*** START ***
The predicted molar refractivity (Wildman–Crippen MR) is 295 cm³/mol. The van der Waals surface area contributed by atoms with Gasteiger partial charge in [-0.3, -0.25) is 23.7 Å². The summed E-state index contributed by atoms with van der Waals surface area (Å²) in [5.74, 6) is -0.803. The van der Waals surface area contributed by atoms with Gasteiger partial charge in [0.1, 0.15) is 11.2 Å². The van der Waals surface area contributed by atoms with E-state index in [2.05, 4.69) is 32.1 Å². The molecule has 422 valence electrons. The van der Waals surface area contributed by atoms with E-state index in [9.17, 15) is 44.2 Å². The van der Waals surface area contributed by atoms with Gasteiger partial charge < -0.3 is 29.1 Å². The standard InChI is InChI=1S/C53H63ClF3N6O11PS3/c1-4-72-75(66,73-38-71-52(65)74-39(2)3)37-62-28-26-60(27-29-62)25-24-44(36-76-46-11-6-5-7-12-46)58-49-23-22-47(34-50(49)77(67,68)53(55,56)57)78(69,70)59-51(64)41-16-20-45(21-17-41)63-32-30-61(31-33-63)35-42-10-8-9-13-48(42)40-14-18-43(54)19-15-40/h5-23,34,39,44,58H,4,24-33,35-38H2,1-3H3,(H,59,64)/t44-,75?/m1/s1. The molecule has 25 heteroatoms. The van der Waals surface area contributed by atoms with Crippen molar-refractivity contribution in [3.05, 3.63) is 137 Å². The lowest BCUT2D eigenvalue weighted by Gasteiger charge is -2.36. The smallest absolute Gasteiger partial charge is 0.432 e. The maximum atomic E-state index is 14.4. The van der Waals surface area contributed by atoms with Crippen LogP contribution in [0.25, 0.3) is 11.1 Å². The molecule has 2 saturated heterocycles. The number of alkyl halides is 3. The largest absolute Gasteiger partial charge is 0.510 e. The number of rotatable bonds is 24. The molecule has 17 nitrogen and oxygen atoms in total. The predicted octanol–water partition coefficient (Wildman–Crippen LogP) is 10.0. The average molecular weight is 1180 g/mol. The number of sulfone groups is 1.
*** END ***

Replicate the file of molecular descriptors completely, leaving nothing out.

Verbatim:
The predicted molar refractivity (Wildman–Crippen MR) is 295 cm³/mol. The van der Waals surface area contributed by atoms with Gasteiger partial charge in [-0.3, -0.25) is 23.7 Å². The summed E-state index contributed by atoms with van der Waals surface area (Å²) in [5.74, 6) is -0.803. The van der Waals surface area contributed by atoms with Gasteiger partial charge in [0.1, 0.15) is 11.2 Å². The van der Waals surface area contributed by atoms with E-state index in [2.05, 4.69) is 32.1 Å². The molecule has 422 valence electrons. The van der Waals surface area contributed by atoms with E-state index in [9.17, 15) is 44.2 Å². The van der Waals surface area contributed by atoms with Gasteiger partial charge < -0.3 is 29.1 Å². The standard InChI is InChI=1S/C53H63ClF3N6O11PS3/c1-4-72-75(66,73-38-71-52(65)74-39(2)3)37-62-28-26-60(27-29-62)25-24-44(36-76-46-11-6-5-7-12-46)58-49-23-22-47(34-50(49)77(67,68)53(55,56)57)78(69,70)59-51(64)41-16-20-45(21-17-41)63-32-30-61(31-33-63)35-42-10-8-9-13-48(42)40-14-18-43(54)19-15-40/h5-23,34,39,44,58H,4,24-33,35-38H2,1-3H3,(H,59,64)/t44-,75?/m1/s1. The molecule has 25 heteroatoms. The van der Waals surface area contributed by atoms with Crippen molar-refractivity contribution in [3.05, 3.63) is 137 Å². The lowest BCUT2D eigenvalue weighted by Gasteiger charge is -2.36. The smallest absolute Gasteiger partial charge is 0.432 e. The maximum atomic E-state index is 14.4. The van der Waals surface area contributed by atoms with Crippen LogP contribution in [0.25, 0.3) is 11.1 Å². The molecule has 2 saturated heterocycles. The number of alkyl halides is 3. The largest absolute Gasteiger partial charge is 0.510 e. The number of rotatable bonds is 24. The molecule has 17 nitrogen and oxygen atoms in total. The predicted octanol–water partition coefficient (Wildman–Crippen LogP) is 10.0. The average molecular weight is 1180 g/mol. The number of sulfone groups is 1.